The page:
Risks Associated With Non-Invasive Prenatal Tests: Warnings by FDA
It has stated, “Pregnant people have ended pregnancies based on the results of genetic prenatal screening alone, without understanding the limitations of the screening test and that the fetus may not have the genetic abnormality identified by the screening tests,” in a press release.
A recent media coverage of a Hastings Center Report has found out that the marketing around these NIPTs often included misleaded and false information. The test may result in a false positive or a false negative. This leaded parents to terminate a normal pregnancy.
has issued a similar report.
The FDA took this into account and has issued a statement that advertising claims on the tests, such as that they are “reliable” and “highly accurate,” may not be supported with “sound scientific evidence.”
The likelihood of a result being a false positive. For instance, with very rare conditions caused by a small missing piece of a chromosome (microdeletion, a positive result) is more likely to be false than it is that the fetus has a disease.
The agency stated, “In other cases, a positive screening result may accurately detect a chromosomal abnormality, but that abnormality is present in the placenta and not in the fetus, which may be healthy.”
FDA also said that additional testing of a genetic screening result, such as amniocentesis or chorionic villous sampling, may be needed to confirm whether the fetus indeed has the genetic disorder.
The Truth About NIPT
NIPT is a screening test and not a diagnostic test and may provide a false positive or false negative result. Patients and their healthcare providers should understand NIPT results may not always be conclusive and that in most cases, the final diagnosis of any developmental condition will be made after the birth of the child.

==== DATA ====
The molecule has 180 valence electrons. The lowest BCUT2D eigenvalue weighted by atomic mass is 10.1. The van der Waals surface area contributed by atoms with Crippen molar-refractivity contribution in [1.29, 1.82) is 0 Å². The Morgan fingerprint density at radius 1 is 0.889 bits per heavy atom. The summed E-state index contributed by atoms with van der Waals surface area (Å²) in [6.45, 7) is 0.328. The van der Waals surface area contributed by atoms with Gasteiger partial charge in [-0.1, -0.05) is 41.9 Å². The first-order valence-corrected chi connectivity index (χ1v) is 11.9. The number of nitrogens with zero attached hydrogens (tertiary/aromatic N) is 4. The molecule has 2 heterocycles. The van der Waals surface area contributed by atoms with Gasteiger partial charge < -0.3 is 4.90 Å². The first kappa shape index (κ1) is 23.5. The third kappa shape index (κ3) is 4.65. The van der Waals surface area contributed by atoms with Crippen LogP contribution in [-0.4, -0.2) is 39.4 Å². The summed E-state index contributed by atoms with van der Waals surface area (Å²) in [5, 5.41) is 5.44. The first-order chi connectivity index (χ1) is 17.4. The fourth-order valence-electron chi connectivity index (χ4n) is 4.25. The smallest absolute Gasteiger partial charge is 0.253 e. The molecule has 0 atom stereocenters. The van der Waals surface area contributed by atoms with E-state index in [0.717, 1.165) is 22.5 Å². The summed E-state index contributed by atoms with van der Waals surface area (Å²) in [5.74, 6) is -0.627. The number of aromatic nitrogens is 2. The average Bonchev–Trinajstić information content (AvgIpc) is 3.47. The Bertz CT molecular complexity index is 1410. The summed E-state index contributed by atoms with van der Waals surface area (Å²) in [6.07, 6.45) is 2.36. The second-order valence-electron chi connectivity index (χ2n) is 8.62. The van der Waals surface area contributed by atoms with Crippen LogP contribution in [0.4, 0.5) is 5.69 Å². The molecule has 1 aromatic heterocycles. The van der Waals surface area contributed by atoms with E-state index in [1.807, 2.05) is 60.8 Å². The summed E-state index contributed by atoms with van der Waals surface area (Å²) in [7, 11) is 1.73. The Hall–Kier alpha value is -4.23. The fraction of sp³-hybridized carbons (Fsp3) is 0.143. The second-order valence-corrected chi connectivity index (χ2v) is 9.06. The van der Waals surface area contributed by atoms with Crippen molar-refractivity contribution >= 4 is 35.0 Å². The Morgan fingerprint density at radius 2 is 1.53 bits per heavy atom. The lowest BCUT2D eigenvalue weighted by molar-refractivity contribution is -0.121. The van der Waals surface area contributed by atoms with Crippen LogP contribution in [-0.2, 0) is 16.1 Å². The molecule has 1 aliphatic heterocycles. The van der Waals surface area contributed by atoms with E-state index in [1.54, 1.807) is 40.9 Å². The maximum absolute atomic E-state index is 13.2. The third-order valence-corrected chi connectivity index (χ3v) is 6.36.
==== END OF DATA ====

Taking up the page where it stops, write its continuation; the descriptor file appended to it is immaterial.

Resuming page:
A false positive result means that a common disorder is detected, but the fetus actually has no such condition. It is called “false” because the results are wrong. A false positive result may lead to invasive testing and even surgery, which in turn will lead to anxiety and unnecessary cost to the patient and family. However, a false test result of microdeletion syndrome is less likely than a true one as the chance of both parents carrying the mutations on their respective chromosomes are slim.
The agency has also warned that none of the NIPT tests are authorized or approved by the FDA. Rather, they’re all classified as laboratory developed tests (LDTs), which means their accuracy and performance aren’t evaluated by FDA. The agency has had a general policy of “enforcement discretion” for most LDTs, which means it doesn’t generally enforce applicable regulatory requirements for these tests.
FDA stated in its press release that it is “continuing to work with Congress on legislation to establish a modern regulatory framework for all tests, including LDTs.”
“While genetic non-invasive prenatal screening tests are widely used today, these tests have not been reviewed by the FDA and may be making claims about their performance and use that are not based on sound science,” as told by Jeff Shuren, MD, JD, director of the FDA’s Center for Devices and Radiological Health. “Without proper understanding of how these tests should be used, people may make inappropriate health care decisions regarding their pregnancy. We strongly urge patients to discuss the benefits and risks of these tests with a genetic counselor or other health care provider prior to making decisions based on the results of these tests.”
Josephine Johnston, director of research at The Hastings Center, told MedPage Today noted that FDA’s review of its LDT regulatory policy has been ongoing for several years. “Tests are falling under this exemption they were never intended for, but it’s never changed,” she said. “There are probably strong and forceful arguments on both sides of the issue.”